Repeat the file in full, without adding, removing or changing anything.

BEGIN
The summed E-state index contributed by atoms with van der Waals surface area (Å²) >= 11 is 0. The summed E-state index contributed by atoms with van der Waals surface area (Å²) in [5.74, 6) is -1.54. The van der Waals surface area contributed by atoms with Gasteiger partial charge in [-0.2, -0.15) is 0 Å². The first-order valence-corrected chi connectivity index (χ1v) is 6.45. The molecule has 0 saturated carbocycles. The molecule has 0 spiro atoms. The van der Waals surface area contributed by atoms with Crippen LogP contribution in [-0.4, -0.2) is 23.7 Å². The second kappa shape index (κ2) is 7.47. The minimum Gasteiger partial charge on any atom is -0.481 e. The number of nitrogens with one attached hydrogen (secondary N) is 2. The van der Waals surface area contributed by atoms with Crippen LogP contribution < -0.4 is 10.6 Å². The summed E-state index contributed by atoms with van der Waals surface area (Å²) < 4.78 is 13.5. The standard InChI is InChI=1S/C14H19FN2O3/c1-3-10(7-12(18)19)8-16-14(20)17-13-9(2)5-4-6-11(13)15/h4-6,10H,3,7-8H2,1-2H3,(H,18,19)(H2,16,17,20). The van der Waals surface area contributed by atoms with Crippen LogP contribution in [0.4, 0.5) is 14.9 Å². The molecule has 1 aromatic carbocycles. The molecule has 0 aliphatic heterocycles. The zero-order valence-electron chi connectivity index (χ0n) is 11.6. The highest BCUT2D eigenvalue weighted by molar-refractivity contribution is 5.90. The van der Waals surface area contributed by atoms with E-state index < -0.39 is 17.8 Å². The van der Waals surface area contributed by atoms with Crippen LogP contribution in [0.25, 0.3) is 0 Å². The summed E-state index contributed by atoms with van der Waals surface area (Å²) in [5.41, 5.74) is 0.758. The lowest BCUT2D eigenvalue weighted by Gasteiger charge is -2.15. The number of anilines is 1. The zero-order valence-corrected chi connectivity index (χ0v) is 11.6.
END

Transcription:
The summed E-state index contributed by atoms with van der Waals surface area (Å²) >= 11 is 0. The summed E-state index contributed by atoms with van der Waals surface area (Å²) in [5.74, 6) is -1.54. The van der Waals surface area contributed by atoms with Gasteiger partial charge in [-0.2, -0.15) is 0 Å². The first-order valence-corrected chi connectivity index (χ1v) is 6.45. The molecule has 0 saturated carbocycles. The molecule has 0 spiro atoms. The van der Waals surface area contributed by atoms with Crippen LogP contribution in [-0.4, -0.2) is 23.7 Å². The second kappa shape index (κ2) is 7.47. The minimum Gasteiger partial charge on any atom is -0.481 e. The number of nitrogens with one attached hydrogen (secondary N) is 2. The van der Waals surface area contributed by atoms with Crippen LogP contribution < -0.4 is 10.6 Å². The summed E-state index contributed by atoms with van der Waals surface area (Å²) < 4.78 is 13.5. The standard InChI is InChI=1S/C14H19FN2O3/c1-3-10(7-12(18)19)8-16-14(20)17-13-9(2)5-4-6-11(13)15/h4-6,10H,3,7-8H2,1-2H3,(H,18,19)(H2,16,17,20). The van der Waals surface area contributed by atoms with Crippen LogP contribution in [0.4, 0.5) is 14.9 Å². The molecule has 1 aromatic carbocycles. The molecule has 0 aliphatic heterocycles. The zero-order valence-electron chi connectivity index (χ0n) is 11.6. The highest BCUT2D eigenvalue weighted by molar-refractivity contribution is 5.90. The van der Waals surface area contributed by atoms with E-state index < -0.39 is 17.8 Å². The van der Waals surface area contributed by atoms with Crippen LogP contribution in [0.25, 0.3) is 0 Å². The summed E-state index contributed by atoms with van der Waals surface area (Å²) in [5.41, 5.74) is 0.758. The lowest BCUT2D eigenvalue weighted by Gasteiger charge is -2.15. The number of anilines is 1. The zero-order valence-corrected chi connectivity index (χ0v) is 11.6.